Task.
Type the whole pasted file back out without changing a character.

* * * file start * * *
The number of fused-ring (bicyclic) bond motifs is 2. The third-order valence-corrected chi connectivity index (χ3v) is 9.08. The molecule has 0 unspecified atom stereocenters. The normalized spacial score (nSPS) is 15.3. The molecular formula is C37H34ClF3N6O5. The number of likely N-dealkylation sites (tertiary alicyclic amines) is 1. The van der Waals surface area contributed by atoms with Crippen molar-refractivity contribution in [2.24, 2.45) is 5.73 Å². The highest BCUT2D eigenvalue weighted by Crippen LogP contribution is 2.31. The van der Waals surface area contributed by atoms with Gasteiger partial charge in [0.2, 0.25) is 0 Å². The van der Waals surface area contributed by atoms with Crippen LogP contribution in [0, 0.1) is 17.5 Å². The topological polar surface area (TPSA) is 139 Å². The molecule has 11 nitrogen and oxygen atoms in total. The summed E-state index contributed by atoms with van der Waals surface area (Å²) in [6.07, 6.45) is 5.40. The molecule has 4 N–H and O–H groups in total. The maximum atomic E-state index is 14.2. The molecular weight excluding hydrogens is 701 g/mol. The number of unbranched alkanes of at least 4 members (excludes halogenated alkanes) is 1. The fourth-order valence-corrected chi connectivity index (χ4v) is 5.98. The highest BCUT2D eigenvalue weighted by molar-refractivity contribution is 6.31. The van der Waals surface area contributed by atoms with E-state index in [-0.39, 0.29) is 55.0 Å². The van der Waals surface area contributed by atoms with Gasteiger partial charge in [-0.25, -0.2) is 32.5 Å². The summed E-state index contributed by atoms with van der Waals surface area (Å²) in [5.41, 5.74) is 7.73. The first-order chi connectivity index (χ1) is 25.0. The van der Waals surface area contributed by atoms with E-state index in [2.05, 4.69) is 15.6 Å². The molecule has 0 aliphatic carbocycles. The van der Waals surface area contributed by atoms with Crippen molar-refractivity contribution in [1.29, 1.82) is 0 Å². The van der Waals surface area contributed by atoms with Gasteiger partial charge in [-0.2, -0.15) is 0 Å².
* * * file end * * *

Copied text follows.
The number of fused-ring (bicyclic) bond motifs is 2. The third-order valence-corrected chi connectivity index (χ3v) is 9.08. The molecule has 0 unspecified atom stereocenters. The normalized spacial score (nSPS) is 15.3. The molecular formula is C37H34ClF3N6O5. The number of likely N-dealkylation sites (tertiary alicyclic amines) is 1. The van der Waals surface area contributed by atoms with Crippen molar-refractivity contribution in [2.24, 2.45) is 5.73 Å². The highest BCUT2D eigenvalue weighted by Crippen LogP contribution is 2.31. The van der Waals surface area contributed by atoms with Gasteiger partial charge in [0.2, 0.25) is 0 Å². The van der Waals surface area contributed by atoms with Crippen LogP contribution in [0, 0.1) is 17.5 Å². The topological polar surface area (TPSA) is 139 Å². The molecule has 11 nitrogen and oxygen atoms in total. The summed E-state index contributed by atoms with van der Waals surface area (Å²) in [6.07, 6.45) is 5.40. The molecule has 4 N–H and O–H groups in total. The maximum atomic E-state index is 14.2. The molecular weight excluding hydrogens is 701 g/mol. The number of unbranched alkanes of at least 4 members (excludes halogenated alkanes) is 1. The fourth-order valence-corrected chi connectivity index (χ4v) is 5.98. The highest BCUT2D eigenvalue weighted by molar-refractivity contribution is 6.31. The van der Waals surface area contributed by atoms with E-state index in [-0.39, 0.29) is 55.0 Å². The van der Waals surface area contributed by atoms with Gasteiger partial charge in [-0.25, -0.2) is 32.5 Å². The summed E-state index contributed by atoms with van der Waals surface area (Å²) in [5.41, 5.74) is 7.73. The first-order chi connectivity index (χ1) is 25.0. The van der Waals surface area contributed by atoms with E-state index in [2.05, 4.69) is 15.6 Å². The molecule has 0 aliphatic carbocycles. The van der Waals surface area contributed by atoms with Crippen molar-refractivity contribution in [1.29, 1.82) is 0 Å². The van der Waals surface area contributed by atoms with Gasteiger partial charge in [-0.2, -0.15) is 0 Å².